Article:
State earns straight A’s for fighting smoking

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AUGUSTA – For the second year in a row, Maine is the only state in the country to receive straight A’s for its anti-smoking efforts.

The American Lung Association grades states in four areas: spending on tobacco prevention, smoke-free workplaces, high taxes on cigarettes and reducing access for minors. It released the annual report Tuesday at the State House.

In all four areas, Maine received the highest grade. Other New England states did not fare as well. With the exception of Vermont, all the others received at least one F, and New Hampshire received two. None of the other states received more than two A’s.

“We know that these efforts work because Maine has had tremendous success since 1997 when we had the dubious distinction of having one the highest youth smoking rates in the country,” said Vickie Purgavie, the board chairwoman for the American Lung Association of Maine.

Since 1997, youth smoking in Maine has declined 60 percent and adult smoking rates have declined 21 percent, Purgavie said.

Anti-smoking advocates bragged on Maine’s leadership in reducing smoking during a Tuesday State House news conference releasing the report card.

“The American Lung Association is so proud of what Maine has done and the leadership that Maine has demonstrated,” said Dr. Lee Ann Baggott, an Augusta pulmonologist and national board member of the American Lung Association. “Much of Maine’s success is due to the coordination of so many concerned citizens, lawmakers, health care organizations, health care providers and others who are tired of the burden of tobacco use.”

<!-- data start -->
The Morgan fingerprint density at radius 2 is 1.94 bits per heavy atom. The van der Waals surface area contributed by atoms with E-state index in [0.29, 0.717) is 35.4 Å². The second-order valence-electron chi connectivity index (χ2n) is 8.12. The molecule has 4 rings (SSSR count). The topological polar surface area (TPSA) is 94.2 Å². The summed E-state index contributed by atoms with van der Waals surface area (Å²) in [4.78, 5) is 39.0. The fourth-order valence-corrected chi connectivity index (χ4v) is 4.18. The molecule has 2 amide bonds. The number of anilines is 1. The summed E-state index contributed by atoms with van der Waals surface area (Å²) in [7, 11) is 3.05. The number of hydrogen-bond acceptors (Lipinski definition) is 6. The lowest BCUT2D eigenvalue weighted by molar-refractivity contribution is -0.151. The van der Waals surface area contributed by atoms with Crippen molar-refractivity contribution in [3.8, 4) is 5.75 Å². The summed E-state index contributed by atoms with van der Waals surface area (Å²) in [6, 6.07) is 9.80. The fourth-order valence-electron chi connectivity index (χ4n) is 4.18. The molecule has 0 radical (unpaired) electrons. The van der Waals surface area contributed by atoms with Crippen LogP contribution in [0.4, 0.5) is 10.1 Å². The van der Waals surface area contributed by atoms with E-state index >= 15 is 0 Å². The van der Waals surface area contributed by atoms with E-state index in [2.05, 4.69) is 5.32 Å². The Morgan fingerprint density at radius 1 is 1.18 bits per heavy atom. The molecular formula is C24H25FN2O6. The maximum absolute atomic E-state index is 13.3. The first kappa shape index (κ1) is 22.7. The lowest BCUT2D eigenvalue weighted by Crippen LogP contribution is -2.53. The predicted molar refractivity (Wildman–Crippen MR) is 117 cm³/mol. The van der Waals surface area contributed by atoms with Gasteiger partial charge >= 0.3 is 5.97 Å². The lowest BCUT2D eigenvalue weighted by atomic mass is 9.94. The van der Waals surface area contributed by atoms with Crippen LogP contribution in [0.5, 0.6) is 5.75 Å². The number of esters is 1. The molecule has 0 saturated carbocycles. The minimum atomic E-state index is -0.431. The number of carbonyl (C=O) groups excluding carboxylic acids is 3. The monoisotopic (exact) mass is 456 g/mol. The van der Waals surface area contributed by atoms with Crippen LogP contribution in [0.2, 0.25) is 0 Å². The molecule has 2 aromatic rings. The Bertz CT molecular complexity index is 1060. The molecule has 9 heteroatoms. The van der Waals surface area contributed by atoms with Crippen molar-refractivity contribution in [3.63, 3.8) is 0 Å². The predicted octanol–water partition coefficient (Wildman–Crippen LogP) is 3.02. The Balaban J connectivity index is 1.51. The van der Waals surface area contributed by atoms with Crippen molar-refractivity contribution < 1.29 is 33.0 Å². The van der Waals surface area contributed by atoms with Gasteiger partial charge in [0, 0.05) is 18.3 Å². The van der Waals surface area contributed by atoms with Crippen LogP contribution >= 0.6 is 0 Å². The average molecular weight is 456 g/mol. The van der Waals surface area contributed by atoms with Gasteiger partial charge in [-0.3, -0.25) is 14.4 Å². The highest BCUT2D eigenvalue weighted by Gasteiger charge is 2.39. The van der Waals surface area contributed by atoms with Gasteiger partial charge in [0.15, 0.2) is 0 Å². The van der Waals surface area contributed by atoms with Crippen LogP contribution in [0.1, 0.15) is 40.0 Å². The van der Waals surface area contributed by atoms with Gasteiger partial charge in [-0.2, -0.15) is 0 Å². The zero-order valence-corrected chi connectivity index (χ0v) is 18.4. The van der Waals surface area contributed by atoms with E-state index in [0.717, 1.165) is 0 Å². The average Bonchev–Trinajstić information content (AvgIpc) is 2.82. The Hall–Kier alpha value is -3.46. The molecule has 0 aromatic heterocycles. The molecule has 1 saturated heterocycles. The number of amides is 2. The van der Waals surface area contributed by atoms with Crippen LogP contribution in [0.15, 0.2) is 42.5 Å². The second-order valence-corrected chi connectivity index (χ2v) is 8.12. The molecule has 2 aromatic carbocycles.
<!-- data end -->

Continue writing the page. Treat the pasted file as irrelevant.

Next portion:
As part of his proposed budget for 2008-09, Gov. John Baldacci, who was honored Tuesday at the event, has asked the Legislature to approve a $1 increase in the state’s tax on cigarettes, which would make Maine’s levy the highest in the country. The tax would total $3 per pack if the increase is passed.

According to the American Lung Association, Rhode Island currently has the highest tax in the country at $2.46 per pack.

“If we were actually going to assess a tax on cigarettes to the actual costs of health care in the state of Maine and Medicaid program it would be $11.61 a pack,” Baldacci said. “That’s not to say anything about the lives lost.”

Among other distinctions, Maine is one of just a few states to fund its tobacco prevention and control program about the minimum level recommended by the Centers for Disease Control and Prevention.

According to the Lung Association, tobacco companies spend about $74 million a year in Maine, up 108 percent since 1998. Much of that spending, the group said, is used to market toward young adults.

“Everyday we are facing relentless efforts from the tobacco industry to try to promote their products to us,” said Peter Royal, a student from Ellsworth High School who participated in the event. “They use various strategies to manipulate us into buying a very deadly product. So we need to be just as diligent as they are in reversing the effect.”

Grading New England

The American Lung Association completes a report card every year on the progress states are making in reducing the effects of smoking on their population. Maine is the only state to ever receive straight A’s, and earned the honor for the second time Tuesday.

New England states Tobacco prevention Smoke-free air Cigarette tax Youth access

Connecticut F B B B

Maine A A A A

Massachusetts F A B C

New Hampshire F F D C

Rhode Island F A A B

Vermont B A B A

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